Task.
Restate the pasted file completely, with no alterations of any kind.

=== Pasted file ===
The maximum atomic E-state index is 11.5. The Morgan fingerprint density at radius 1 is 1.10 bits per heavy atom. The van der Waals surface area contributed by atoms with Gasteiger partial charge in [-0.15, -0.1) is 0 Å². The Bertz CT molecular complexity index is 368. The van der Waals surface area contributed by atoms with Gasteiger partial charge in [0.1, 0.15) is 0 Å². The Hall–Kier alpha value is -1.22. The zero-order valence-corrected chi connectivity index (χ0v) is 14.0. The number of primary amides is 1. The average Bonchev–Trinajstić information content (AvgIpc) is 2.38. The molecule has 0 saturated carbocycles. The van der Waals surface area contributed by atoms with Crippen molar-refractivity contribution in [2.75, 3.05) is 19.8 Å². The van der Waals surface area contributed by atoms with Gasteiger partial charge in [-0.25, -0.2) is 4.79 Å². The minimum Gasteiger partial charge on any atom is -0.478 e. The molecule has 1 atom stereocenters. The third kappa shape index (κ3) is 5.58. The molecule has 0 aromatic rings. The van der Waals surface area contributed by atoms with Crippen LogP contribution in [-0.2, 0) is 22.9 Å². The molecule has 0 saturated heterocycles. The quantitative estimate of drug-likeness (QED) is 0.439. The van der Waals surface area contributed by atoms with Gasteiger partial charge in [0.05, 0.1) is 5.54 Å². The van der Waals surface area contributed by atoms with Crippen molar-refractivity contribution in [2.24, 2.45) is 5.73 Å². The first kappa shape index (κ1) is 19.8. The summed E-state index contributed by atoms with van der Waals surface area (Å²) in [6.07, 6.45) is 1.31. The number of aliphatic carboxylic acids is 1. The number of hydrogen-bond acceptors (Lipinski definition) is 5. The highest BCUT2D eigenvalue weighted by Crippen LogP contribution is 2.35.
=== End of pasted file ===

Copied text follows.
The maximum atomic E-state index is 11.5. The Morgan fingerprint density at radius 1 is 1.10 bits per heavy atom. The van der Waals surface area contributed by atoms with Gasteiger partial charge in [-0.15, -0.1) is 0 Å². The Bertz CT molecular complexity index is 368. The van der Waals surface area contributed by atoms with Gasteiger partial charge in [0.1, 0.15) is 0 Å². The Hall–Kier alpha value is -1.22. The zero-order valence-corrected chi connectivity index (χ0v) is 14.0. The number of primary amides is 1. The average Bonchev–Trinajstić information content (AvgIpc) is 2.38. The molecule has 0 saturated carbocycles. The van der Waals surface area contributed by atoms with Crippen molar-refractivity contribution in [2.75, 3.05) is 19.8 Å². The van der Waals surface area contributed by atoms with Gasteiger partial charge in [-0.25, -0.2) is 4.79 Å². The minimum Gasteiger partial charge on any atom is -0.478 e. The molecule has 1 atom stereocenters. The third kappa shape index (κ3) is 5.58. The molecule has 0 aromatic rings. The van der Waals surface area contributed by atoms with Crippen LogP contribution in [-0.2, 0) is 22.9 Å². The molecule has 0 saturated heterocycles. The quantitative estimate of drug-likeness (QED) is 0.439. The van der Waals surface area contributed by atoms with Gasteiger partial charge in [0.05, 0.1) is 5.54 Å². The van der Waals surface area contributed by atoms with Crippen molar-refractivity contribution in [2.24, 2.45) is 5.73 Å². The first kappa shape index (κ1) is 19.8. The summed E-state index contributed by atoms with van der Waals surface area (Å²) in [6.07, 6.45) is 1.31. The number of aliphatic carboxylic acids is 1. The number of hydrogen-bond acceptors (Lipinski definition) is 5. The highest BCUT2D eigenvalue weighted by Crippen LogP contribution is 2.35.